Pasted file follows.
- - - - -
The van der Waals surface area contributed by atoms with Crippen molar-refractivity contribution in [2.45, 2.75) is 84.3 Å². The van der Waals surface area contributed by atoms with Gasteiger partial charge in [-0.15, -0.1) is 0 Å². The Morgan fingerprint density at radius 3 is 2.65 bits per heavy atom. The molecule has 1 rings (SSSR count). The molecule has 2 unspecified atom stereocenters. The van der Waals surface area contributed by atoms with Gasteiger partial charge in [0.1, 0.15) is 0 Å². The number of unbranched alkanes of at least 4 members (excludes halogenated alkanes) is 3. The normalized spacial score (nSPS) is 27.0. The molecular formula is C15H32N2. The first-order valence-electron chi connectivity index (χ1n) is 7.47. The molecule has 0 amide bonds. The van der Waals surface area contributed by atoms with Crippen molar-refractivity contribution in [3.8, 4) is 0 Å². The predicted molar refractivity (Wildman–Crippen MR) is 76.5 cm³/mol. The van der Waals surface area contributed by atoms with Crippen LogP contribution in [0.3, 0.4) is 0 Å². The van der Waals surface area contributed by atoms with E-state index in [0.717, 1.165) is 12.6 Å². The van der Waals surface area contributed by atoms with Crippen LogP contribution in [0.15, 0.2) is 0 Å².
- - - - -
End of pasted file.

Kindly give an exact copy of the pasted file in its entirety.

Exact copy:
The van der Waals surface area contributed by atoms with Crippen molar-refractivity contribution in [2.45, 2.75) is 84.3 Å². The van der Waals surface area contributed by atoms with Gasteiger partial charge in [-0.15, -0.1) is 0 Å². The Morgan fingerprint density at radius 3 is 2.65 bits per heavy atom. The molecule has 1 rings (SSSR count). The molecule has 2 unspecified atom stereocenters. The van der Waals surface area contributed by atoms with Gasteiger partial charge in [0.1, 0.15) is 0 Å². The number of unbranched alkanes of at least 4 members (excludes halogenated alkanes) is 3. The normalized spacial score (nSPS) is 27.0. The molecular formula is C15H32N2. The first-order valence-electron chi connectivity index (χ1n) is 7.47. The molecule has 0 amide bonds. The van der Waals surface area contributed by atoms with Crippen molar-refractivity contribution in [3.8, 4) is 0 Å². The predicted molar refractivity (Wildman–Crippen MR) is 76.5 cm³/mol. The van der Waals surface area contributed by atoms with Crippen LogP contribution in [0.3, 0.4) is 0 Å². The van der Waals surface area contributed by atoms with E-state index in [0.717, 1.165) is 12.6 Å². The van der Waals surface area contributed by atoms with Crippen LogP contribution in [0.15, 0.2) is 0 Å².